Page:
And what is our exact understanding of the role in Vietnam? That it was all a waste of time because the enemy was communist rather than National Socialist? Honestly, I’m just not sure I understand what they mean by “modern” when it’s all in the eye of the beholder in the end. They go on to discuss Cap’s allegedly never addressing ‘Nam, and say:
In real time, Steve was unfrozen in a 1964 comic — but in Marvel time, that doesn’t work anymore. The characters of the Marvel universe rarely age, and as stories compound on one another, the history that they’ve experienced gets more and more vague. In order to keep Steve as “modern” as possible, the dates in which he was unfrozen and the Avengers were formed keep wiggling around, meaning the Steve Rogers in comics today did not wake to see the ’60s.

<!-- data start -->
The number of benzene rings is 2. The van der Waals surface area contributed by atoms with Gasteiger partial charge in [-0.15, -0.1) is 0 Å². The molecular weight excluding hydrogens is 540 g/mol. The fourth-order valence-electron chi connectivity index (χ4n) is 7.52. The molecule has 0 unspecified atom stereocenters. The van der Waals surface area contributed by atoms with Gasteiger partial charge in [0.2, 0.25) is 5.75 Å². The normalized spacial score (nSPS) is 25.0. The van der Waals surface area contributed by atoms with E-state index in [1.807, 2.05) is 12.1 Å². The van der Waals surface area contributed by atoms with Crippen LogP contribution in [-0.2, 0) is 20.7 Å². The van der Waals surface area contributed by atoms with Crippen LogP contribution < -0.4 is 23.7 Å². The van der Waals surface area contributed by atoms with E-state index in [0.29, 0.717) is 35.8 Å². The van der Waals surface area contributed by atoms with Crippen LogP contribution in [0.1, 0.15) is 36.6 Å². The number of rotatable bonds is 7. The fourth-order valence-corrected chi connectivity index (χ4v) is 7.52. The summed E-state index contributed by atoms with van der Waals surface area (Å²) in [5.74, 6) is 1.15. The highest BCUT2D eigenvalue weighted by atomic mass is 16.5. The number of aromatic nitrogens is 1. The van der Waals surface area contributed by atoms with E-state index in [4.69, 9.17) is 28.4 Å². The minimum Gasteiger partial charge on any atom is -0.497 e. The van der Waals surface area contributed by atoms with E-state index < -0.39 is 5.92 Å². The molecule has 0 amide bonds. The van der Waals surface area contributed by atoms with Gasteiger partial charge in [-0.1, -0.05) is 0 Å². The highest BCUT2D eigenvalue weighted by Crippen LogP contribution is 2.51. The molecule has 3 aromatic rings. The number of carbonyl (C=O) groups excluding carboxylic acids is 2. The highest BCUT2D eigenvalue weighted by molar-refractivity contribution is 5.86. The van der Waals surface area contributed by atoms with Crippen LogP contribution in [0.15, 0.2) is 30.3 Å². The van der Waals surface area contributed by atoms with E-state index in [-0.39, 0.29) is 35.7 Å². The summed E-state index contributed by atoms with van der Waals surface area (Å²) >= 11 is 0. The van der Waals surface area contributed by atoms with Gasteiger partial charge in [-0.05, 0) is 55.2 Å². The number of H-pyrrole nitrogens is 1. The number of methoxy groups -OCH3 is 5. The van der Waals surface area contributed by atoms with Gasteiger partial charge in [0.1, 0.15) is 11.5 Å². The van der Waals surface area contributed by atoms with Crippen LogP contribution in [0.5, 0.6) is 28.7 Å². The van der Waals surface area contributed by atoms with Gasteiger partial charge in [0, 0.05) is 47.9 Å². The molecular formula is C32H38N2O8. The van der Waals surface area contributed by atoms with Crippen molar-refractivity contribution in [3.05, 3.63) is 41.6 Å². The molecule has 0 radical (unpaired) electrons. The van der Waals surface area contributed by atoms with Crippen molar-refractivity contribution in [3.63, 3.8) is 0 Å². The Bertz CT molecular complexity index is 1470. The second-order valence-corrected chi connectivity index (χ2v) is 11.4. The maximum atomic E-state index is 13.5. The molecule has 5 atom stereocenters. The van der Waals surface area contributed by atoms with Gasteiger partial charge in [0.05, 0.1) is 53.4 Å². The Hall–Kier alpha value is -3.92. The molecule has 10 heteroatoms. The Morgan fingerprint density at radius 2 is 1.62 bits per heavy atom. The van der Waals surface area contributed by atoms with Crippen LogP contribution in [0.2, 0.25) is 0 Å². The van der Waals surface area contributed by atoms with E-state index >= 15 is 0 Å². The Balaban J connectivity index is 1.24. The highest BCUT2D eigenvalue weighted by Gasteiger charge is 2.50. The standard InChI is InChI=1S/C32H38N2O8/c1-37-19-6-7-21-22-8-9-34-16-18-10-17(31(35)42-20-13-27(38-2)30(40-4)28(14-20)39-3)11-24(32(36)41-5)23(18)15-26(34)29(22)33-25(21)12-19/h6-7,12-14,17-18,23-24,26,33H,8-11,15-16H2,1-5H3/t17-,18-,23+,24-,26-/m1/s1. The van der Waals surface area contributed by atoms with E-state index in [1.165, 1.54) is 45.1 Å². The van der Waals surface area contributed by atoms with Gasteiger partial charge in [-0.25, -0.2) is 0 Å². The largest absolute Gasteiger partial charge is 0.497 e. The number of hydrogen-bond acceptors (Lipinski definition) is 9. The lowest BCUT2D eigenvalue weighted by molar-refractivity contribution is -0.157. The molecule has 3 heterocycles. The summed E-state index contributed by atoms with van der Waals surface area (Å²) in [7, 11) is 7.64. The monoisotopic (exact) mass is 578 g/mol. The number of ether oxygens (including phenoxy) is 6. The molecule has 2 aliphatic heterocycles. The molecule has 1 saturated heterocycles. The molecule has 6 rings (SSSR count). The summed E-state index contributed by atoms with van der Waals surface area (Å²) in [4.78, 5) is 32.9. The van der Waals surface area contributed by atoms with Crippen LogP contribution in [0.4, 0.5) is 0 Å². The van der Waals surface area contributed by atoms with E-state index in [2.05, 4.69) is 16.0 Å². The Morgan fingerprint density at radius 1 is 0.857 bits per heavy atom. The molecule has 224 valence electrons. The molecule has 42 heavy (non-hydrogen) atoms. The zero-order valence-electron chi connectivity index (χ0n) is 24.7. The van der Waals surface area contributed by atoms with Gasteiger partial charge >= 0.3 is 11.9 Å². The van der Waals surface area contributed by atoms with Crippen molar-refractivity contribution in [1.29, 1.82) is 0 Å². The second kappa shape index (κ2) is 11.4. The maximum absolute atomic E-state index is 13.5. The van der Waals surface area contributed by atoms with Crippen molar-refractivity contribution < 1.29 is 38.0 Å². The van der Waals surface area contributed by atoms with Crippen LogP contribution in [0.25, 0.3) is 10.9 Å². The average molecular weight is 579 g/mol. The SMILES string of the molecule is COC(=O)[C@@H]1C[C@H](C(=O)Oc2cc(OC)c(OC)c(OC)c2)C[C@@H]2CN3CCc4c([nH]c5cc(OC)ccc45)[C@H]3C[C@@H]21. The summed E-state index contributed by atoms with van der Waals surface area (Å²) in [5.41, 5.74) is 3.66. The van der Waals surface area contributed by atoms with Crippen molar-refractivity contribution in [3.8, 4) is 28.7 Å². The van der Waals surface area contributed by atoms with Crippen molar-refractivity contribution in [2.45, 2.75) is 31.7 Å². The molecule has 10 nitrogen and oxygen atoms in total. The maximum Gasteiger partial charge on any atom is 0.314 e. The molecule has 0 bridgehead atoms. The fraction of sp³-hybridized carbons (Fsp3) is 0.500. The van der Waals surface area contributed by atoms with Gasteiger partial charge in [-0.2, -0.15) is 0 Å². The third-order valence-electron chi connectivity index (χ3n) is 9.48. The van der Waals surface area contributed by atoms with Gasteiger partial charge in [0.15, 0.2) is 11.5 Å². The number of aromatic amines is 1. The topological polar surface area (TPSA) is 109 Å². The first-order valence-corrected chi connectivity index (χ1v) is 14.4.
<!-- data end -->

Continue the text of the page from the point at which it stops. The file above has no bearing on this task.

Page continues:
Wow, cryogenic freezing literally doesn’t work anymore? I guess the big irony here is that they must not like Mark Millar’s Ultimates, even though it was made to appeal to the leftist who thinks cheap sensationalism is a great idea to boot. In that book, IIRC, the frozen-in-ice premise was still employed, only more around the turn of the century this time. But if it so matters, why don’t they complain the premise of Nick Fury taking some kind of drug to keep him ageless and living as long or longer than Wolverine might not work anymore either? One could argue this is the perfect time to lean more towards what was a workable premise in some sci-fi tales, with cryogenic freezing keeping people in suspended animation for an epoch until they could be thawed without concern over illnesses that led to it in the first place. I remember an episode from Star Trek: TNG featuring cryogenics, and even Sylvester Stallone’s Demolition Man from 1993 made use of the idea. Why not try it in comics too? Who knows, even Magneto might work well under that premise, seeing as his own background as a WW2 Holocaust survivor could be considered aging along with everything else.
But what about Steve’s actual ’60s stories?